In the 2010s, Sunil Narine took mystery spin to the mainstream with his performances in various franchise leagues. Rupin Kale dissects the spell in the World T20 2012 that set the tone for a decade.
Sunil Narina 3-9
Sri Lanka v West Indies
R Premadasa Stadium, Colombo
Final, ICC World T20 2012
October 7, 2012
Sunil Narine is a name that pops up in every conversation about the greatest T20 cricketers of all time. But while a lot of that has to do with his performances in franchise cricket, one could make a case for his most effective and influential display coming in international cricket.
Remarkably, it came in just his 12th appearance in T20Is, and at the biggest stage: The final of World T20 2012. His performance helped West Indies claim their most important win of this century, and crucially, laid the foundation for his immense T20 success.
Brought into the attack in the eighth over, Narine set the tone with his very first delivery – one that pitched right in front of Kumar Sangakkara, before turning sharply, missing the outside edge by a whisker. The rest of the over was typical of Narine; there was the one that was tossed up, another that kept flat, the carrom ball – the variations were astounding, especially at the time when T20 cricket was still nascent.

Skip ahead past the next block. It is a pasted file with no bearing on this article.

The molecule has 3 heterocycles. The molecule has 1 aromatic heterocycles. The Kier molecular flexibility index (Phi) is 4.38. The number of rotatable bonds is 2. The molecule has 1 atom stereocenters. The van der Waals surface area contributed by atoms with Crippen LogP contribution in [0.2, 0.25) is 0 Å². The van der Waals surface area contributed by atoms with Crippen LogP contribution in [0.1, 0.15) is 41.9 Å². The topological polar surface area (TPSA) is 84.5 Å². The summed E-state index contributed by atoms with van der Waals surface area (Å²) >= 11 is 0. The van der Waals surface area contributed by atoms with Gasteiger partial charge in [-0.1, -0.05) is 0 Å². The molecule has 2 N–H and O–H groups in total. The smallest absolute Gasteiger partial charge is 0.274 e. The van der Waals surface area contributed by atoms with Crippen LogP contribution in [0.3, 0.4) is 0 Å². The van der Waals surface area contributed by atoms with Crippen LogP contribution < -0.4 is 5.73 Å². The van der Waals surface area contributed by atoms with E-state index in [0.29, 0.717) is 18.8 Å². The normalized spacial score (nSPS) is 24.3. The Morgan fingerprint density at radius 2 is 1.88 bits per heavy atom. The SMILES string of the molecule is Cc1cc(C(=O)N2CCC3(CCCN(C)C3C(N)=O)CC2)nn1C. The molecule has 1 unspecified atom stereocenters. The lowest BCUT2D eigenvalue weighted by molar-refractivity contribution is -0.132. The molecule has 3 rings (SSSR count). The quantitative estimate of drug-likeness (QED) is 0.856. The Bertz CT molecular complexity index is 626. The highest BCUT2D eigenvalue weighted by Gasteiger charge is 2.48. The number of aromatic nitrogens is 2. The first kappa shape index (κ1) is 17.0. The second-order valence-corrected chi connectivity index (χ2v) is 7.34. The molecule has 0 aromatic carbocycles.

The wickets soon followed. He dismissed Mahela Jayawardene on the first ball of his second over, baiting the Sri Lanka legend to attempt an audacious switch hit, and had him caught at point. Two balls later, Sri Lanka lost their fifth wicket when Jeevan Mendis was run out, with Narine staying calm and playing his part after Dwayne Bravo had shot in the throw. The over changed the complexion of the game, as Sri Lanka were reduced from 60-3 to 64-5, in a chase in which there was potential for DLS to come into play.
Narine was used in one-over spells at crucial junctures by Darren Sammy, and once again, when the going got tough, the West Indies captain turned to him in the 17th over after Nuvan Kulasekara had revived Sri Lanka’s hopes with a 10-ball 24. Narine invited him to free his arms, pitching it short and wide, and Kulasekara went after him. He holed out, Narine saved the day, and West Indies sealed a glorious win.
18.4 Lasith Malinga c Bravo b Narine 5 (13)
This seemed a fairly standard dismissal; the tail-ender attempts a big heave and is caught in the deep. However, it defined Narine’s approach as a T20 bowler. At a time when off-spin was thought to be losing its charm, Narine was unafraid to toss it up. He invited batsmen to take him on, and believed he would top the battle. And more often than not, he did.
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